The people at the information desk were very helpful when it came to hunting around for a budget place to sleep for the night. We already had the reservation with the one place that I’ve been e-mailing with but I didn’t see the harm in shopping around a bit anyway just to make sure we weren’t being ripped off. As it turned out, they rang around all the budget places and ended up with the one place that we had already booked with. If nothing else, at least it proved that we were not being hard done by. The fact that everywhere else was fully booked just goes to show that simply showing up on Tahiti unprepared is not a good idea. As I was talking to the information desk girl about the room rate and directions, a representative from the pension we had booked over the Internet showed up to give us directions. How’s that for service?

With our brand new French car, we drove out of the muggy airport and towards Papeete itself. All the road signs here are the same as those you’d find in France too. I should say at this point that Tahiti is really nothing like I expected it to be. The image I always had of Tahiti was one of tropical, palm-lined, sandy beaches with beach hut accommodation raised over the edge of the water and a boardwalk linking all the huts to the mainland. Our budget, unfortunately, is just not going to extend to allowing us to see any such thing. What we’ve seen so far are developed, if slightly worn and a little run down, roads that link together small towns. As we entered Papeete itself, what immediately struck us was that almost everywhere was closed with shutters in front of all the shop windows. This didn’t bode well for our designs on grabbing a bite to eat for the night. In fact, we did manage to spot one restaurant that still looked like it was open for business so we found a spot to park the car and walked over. The restaurant owner spoke good English and seemed like a nice guy. The food was good too. The bill came to FCP3,500 (€31,82) – not bad for Tahiti, I thought.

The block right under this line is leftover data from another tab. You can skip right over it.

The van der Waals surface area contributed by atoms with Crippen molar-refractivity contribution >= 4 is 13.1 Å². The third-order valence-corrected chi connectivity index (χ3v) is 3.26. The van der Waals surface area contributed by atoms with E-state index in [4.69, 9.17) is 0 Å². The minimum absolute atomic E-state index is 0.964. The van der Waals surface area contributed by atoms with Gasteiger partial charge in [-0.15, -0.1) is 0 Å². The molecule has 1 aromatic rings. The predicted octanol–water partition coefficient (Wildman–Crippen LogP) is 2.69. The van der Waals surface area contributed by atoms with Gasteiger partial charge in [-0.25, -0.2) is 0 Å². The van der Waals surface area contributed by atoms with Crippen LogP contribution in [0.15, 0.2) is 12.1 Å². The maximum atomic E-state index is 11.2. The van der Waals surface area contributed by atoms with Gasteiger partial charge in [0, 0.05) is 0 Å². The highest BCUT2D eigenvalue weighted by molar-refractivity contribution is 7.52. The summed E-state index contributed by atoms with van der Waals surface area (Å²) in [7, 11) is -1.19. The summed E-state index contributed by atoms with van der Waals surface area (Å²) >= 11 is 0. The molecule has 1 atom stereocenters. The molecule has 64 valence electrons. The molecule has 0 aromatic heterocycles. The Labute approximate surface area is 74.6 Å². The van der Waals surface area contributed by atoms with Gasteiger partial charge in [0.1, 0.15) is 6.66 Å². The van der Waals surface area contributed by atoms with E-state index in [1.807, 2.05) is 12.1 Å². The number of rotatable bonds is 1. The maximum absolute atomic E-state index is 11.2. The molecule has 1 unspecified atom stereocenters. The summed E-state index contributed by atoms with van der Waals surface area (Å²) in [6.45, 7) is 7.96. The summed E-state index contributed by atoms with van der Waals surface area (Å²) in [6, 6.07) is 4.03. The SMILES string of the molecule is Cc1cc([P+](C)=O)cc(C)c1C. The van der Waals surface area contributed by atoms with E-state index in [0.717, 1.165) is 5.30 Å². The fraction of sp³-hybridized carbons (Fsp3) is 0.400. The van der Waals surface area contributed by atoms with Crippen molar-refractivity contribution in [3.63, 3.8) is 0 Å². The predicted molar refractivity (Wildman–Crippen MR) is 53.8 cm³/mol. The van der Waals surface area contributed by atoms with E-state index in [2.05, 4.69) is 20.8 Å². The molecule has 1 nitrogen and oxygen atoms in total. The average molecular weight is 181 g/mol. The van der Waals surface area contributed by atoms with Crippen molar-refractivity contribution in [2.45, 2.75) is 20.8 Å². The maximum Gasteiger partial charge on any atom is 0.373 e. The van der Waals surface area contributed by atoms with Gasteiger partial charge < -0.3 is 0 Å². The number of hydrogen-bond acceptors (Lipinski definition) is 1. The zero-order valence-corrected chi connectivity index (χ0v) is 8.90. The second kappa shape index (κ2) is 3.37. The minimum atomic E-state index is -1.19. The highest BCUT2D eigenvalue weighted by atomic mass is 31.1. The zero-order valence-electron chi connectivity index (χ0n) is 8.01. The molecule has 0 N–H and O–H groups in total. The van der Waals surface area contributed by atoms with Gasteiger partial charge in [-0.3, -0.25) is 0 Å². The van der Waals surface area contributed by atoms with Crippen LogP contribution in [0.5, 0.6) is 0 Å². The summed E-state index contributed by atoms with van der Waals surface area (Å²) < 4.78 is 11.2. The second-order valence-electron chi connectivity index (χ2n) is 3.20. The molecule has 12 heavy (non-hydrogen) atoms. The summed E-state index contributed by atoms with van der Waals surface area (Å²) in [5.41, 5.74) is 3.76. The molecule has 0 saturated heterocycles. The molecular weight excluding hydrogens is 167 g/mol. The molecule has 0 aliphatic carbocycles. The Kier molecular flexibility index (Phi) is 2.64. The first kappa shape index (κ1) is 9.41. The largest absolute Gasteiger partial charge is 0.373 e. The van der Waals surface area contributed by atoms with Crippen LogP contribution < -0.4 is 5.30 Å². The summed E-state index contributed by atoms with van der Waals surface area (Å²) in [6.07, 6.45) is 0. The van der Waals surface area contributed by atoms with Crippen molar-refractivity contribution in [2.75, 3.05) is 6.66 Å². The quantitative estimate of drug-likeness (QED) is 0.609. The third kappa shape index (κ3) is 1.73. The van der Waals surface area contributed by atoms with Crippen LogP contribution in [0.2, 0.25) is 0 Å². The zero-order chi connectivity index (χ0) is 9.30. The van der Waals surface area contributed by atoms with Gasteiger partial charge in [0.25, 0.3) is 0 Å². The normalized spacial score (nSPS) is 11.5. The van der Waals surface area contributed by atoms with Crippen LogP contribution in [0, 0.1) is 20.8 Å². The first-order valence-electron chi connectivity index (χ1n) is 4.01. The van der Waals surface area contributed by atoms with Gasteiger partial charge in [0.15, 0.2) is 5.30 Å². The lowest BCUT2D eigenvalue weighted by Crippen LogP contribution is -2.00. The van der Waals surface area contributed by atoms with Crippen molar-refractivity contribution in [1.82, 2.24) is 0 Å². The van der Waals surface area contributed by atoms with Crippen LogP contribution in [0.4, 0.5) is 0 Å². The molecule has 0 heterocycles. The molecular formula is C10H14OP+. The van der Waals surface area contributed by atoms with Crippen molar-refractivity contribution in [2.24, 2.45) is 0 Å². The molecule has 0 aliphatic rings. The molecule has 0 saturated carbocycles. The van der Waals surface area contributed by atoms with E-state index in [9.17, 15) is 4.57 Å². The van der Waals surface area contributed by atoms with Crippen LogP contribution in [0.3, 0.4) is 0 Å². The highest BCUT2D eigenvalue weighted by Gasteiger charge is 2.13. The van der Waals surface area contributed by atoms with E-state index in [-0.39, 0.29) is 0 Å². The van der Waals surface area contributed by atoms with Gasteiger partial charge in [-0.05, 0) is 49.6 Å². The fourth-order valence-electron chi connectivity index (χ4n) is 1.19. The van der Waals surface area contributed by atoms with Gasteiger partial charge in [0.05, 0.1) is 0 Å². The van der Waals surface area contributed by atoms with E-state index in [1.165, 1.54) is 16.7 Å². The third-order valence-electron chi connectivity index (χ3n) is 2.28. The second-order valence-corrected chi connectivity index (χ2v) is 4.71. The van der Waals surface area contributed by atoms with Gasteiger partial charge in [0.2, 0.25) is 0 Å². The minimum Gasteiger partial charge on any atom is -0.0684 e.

Now fed and somewhat rested from the flight, we set to the task of locating our pension. It was supposed to be just a couple of streets up into town but that didn’t stop us driving up and down a couple of times before we located the correct turnoff. The main problem was that all the street signs appeared to be nearly completely bleached out and they were barely legible. We finally found our road exactly where it was supposed to be based on the map on the little brochure we picked up from the airport. I parked the car and rang the bell on the gate outside. After several minutes, a young girl came out to greet us. This pretty little Polynesian looking teenager had clearly just woken up and it took several minutes before she was fully conscious and coherent. Luckily, she spoke relatively good English (certainly much better than our French) and we first all sat around the patio table for a few minutes going over the formalities. The room rate turned out to be FCP7,990 (€72,64) after tax but that was for the room without ensuite and we picked up a few suggestions of where to go to kill time tomorrow. Communication was a bit broken at times but we somehow muddled through. There’s no air-conditioning in the room but a floor-standing fan will suffice. All three of us were now clearly very tired so we freshened up and popped off to bed.